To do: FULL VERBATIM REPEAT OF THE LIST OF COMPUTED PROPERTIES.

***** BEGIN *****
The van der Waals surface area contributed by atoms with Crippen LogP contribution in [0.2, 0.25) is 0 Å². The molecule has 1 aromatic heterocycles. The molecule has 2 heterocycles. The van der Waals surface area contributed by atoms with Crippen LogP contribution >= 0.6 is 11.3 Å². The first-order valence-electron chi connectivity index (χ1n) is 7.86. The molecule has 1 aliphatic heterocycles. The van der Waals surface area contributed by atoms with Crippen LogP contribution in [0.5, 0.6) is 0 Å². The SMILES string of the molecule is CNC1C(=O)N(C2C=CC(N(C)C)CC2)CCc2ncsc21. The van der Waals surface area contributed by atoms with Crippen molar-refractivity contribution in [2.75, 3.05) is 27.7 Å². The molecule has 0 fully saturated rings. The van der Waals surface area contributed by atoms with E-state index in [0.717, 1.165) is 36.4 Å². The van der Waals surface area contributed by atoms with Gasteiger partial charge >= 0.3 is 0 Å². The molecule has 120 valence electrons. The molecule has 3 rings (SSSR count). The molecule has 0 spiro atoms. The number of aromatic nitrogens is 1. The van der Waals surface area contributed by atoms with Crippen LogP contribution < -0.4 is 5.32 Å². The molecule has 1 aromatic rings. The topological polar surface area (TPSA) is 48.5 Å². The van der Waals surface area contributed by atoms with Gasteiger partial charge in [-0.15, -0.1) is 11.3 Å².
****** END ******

The van der Waals surface area contributed by atoms with Crippen LogP contribution in [0.2, 0.25) is 0 Å². The molecule has 1 aromatic heterocycles. The molecule has 2 heterocycles. The van der Waals surface area contributed by atoms with Crippen LogP contribution >= 0.6 is 11.3 Å². The first-order valence-electron chi connectivity index (χ1n) is 7.86. The molecule has 1 aliphatic heterocycles. The van der Waals surface area contributed by atoms with Crippen LogP contribution in [0.5, 0.6) is 0 Å². The SMILES string of the molecule is CNC1C(=O)N(C2C=CC(N(C)C)CC2)CCc2ncsc21. The van der Waals surface area contributed by atoms with Crippen molar-refractivity contribution in [2.75, 3.05) is 27.7 Å². The molecule has 0 fully saturated rings. The van der Waals surface area contributed by atoms with E-state index in [0.717, 1.165) is 36.4 Å². The van der Waals surface area contributed by atoms with Gasteiger partial charge >= 0.3 is 0 Å². The molecule has 120 valence electrons. The molecule has 3 rings (SSSR count). The molecule has 0 spiro atoms. The number of aromatic nitrogens is 1. The van der Waals surface area contributed by atoms with Crippen LogP contribution < -0.4 is 5.32 Å². The molecule has 1 aromatic rings. The topological polar surface area (TPSA) is 48.5 Å². The van der Waals surface area contributed by atoms with Gasteiger partial charge in [-0.15, -0.1) is 11.3 Å².